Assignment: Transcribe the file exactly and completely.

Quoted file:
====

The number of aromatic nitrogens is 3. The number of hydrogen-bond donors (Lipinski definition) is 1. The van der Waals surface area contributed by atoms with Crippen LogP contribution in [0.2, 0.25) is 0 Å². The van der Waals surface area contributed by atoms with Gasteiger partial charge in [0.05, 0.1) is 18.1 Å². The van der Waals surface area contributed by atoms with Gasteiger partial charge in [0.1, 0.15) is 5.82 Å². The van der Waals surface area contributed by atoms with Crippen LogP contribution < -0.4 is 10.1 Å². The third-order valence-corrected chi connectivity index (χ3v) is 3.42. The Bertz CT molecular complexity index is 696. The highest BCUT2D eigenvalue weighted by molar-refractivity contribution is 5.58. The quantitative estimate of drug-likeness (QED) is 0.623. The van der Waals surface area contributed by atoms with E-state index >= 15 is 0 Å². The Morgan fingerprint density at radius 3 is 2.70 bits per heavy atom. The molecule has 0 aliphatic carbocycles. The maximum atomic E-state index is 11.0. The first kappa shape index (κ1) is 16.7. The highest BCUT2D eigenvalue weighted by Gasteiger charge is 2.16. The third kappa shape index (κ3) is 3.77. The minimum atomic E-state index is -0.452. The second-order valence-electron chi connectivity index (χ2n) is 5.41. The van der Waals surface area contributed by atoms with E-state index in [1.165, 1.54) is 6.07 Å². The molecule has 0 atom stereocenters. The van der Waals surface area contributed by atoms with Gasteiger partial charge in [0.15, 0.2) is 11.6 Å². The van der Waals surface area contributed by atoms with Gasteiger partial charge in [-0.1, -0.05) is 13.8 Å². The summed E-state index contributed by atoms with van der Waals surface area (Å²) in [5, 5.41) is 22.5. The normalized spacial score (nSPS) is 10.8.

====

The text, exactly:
The number of aromatic nitrogens is 3. The number of hydrogen-bond donors (Lipinski definition) is 1. The van der Waals surface area contributed by atoms with Crippen LogP contribution in [0.2, 0.25) is 0 Å². The van der Waals surface area contributed by atoms with Gasteiger partial charge in [0.05, 0.1) is 18.1 Å². The van der Waals surface area contributed by atoms with Gasteiger partial charge in [0.1, 0.15) is 5.82 Å². The van der Waals surface area contributed by atoms with Crippen LogP contribution < -0.4 is 10.1 Å². The third-order valence-corrected chi connectivity index (χ3v) is 3.42. The Bertz CT molecular complexity index is 696. The highest BCUT2D eigenvalue weighted by molar-refractivity contribution is 5.58. The quantitative estimate of drug-likeness (QED) is 0.623. The van der Waals surface area contributed by atoms with E-state index >= 15 is 0 Å². The Morgan fingerprint density at radius 3 is 2.70 bits per heavy atom. The molecule has 0 aliphatic carbocycles. The maximum atomic E-state index is 11.0. The first kappa shape index (κ1) is 16.7. The highest BCUT2D eigenvalue weighted by Gasteiger charge is 2.16. The third kappa shape index (κ3) is 3.77. The minimum atomic E-state index is -0.452. The second-order valence-electron chi connectivity index (χ2n) is 5.41. The van der Waals surface area contributed by atoms with E-state index in [1.165, 1.54) is 6.07 Å². The molecule has 0 atom stereocenters. The van der Waals surface area contributed by atoms with Gasteiger partial charge in [0.15, 0.2) is 11.6 Å². The van der Waals surface area contributed by atoms with Gasteiger partial charge in [-0.1, -0.05) is 13.8 Å². The summed E-state index contributed by atoms with van der Waals surface area (Å²) in [5, 5.41) is 22.5. The normalized spacial score (nSPS) is 10.8.